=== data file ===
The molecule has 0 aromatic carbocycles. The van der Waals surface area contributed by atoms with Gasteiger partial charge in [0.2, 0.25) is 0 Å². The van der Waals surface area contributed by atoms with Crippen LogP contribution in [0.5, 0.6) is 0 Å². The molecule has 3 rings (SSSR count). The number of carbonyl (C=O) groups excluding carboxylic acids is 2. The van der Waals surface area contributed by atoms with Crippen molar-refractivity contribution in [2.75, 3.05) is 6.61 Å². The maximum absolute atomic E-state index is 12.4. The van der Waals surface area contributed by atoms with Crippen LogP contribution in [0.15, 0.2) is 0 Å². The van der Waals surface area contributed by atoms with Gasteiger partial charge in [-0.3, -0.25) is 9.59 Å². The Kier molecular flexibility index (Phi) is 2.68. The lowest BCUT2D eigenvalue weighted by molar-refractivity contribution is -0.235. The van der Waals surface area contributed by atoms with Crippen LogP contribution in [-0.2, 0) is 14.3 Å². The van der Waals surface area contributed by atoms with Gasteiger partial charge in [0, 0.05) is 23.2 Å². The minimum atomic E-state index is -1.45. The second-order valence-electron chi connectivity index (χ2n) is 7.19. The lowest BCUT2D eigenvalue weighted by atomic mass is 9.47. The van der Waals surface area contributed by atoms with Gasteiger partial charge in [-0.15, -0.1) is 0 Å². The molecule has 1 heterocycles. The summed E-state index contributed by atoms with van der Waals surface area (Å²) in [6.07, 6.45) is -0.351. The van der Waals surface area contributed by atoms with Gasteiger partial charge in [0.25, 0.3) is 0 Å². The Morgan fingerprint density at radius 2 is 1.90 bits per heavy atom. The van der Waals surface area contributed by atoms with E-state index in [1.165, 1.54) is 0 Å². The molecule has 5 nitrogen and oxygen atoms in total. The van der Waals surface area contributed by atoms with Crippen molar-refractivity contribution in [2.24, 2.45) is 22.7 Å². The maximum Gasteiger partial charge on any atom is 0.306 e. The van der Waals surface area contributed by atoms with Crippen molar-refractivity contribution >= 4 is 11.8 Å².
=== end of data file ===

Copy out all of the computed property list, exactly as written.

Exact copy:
The molecule has 0 aromatic carbocycles. The van der Waals surface area contributed by atoms with Gasteiger partial charge in [0.2, 0.25) is 0 Å². The van der Waals surface area contributed by atoms with Crippen LogP contribution in [0.5, 0.6) is 0 Å². The molecule has 3 rings (SSSR count). The number of carbonyl (C=O) groups excluding carboxylic acids is 2. The van der Waals surface area contributed by atoms with Crippen molar-refractivity contribution in [2.75, 3.05) is 6.61 Å². The maximum absolute atomic E-state index is 12.4. The van der Waals surface area contributed by atoms with Crippen LogP contribution in [0.15, 0.2) is 0 Å². The van der Waals surface area contributed by atoms with Gasteiger partial charge in [-0.3, -0.25) is 9.59 Å². The Kier molecular flexibility index (Phi) is 2.68. The lowest BCUT2D eigenvalue weighted by molar-refractivity contribution is -0.235. The van der Waals surface area contributed by atoms with Crippen LogP contribution in [-0.2, 0) is 14.3 Å². The van der Waals surface area contributed by atoms with Gasteiger partial charge in [0, 0.05) is 23.2 Å². The minimum atomic E-state index is -1.45. The second-order valence-electron chi connectivity index (χ2n) is 7.19. The lowest BCUT2D eigenvalue weighted by atomic mass is 9.47. The van der Waals surface area contributed by atoms with Gasteiger partial charge in [-0.15, -0.1) is 0 Å². The molecule has 1 heterocycles. The summed E-state index contributed by atoms with van der Waals surface area (Å²) in [6.07, 6.45) is -0.351. The van der Waals surface area contributed by atoms with Gasteiger partial charge in [0.25, 0.3) is 0 Å². The Morgan fingerprint density at radius 2 is 1.90 bits per heavy atom. The van der Waals surface area contributed by atoms with E-state index in [1.165, 1.54) is 0 Å². The molecule has 5 nitrogen and oxygen atoms in total. The van der Waals surface area contributed by atoms with Crippen molar-refractivity contribution in [2.24, 2.45) is 22.7 Å². The maximum Gasteiger partial charge on any atom is 0.306 e. The van der Waals surface area contributed by atoms with Crippen molar-refractivity contribution >= 4 is 11.8 Å².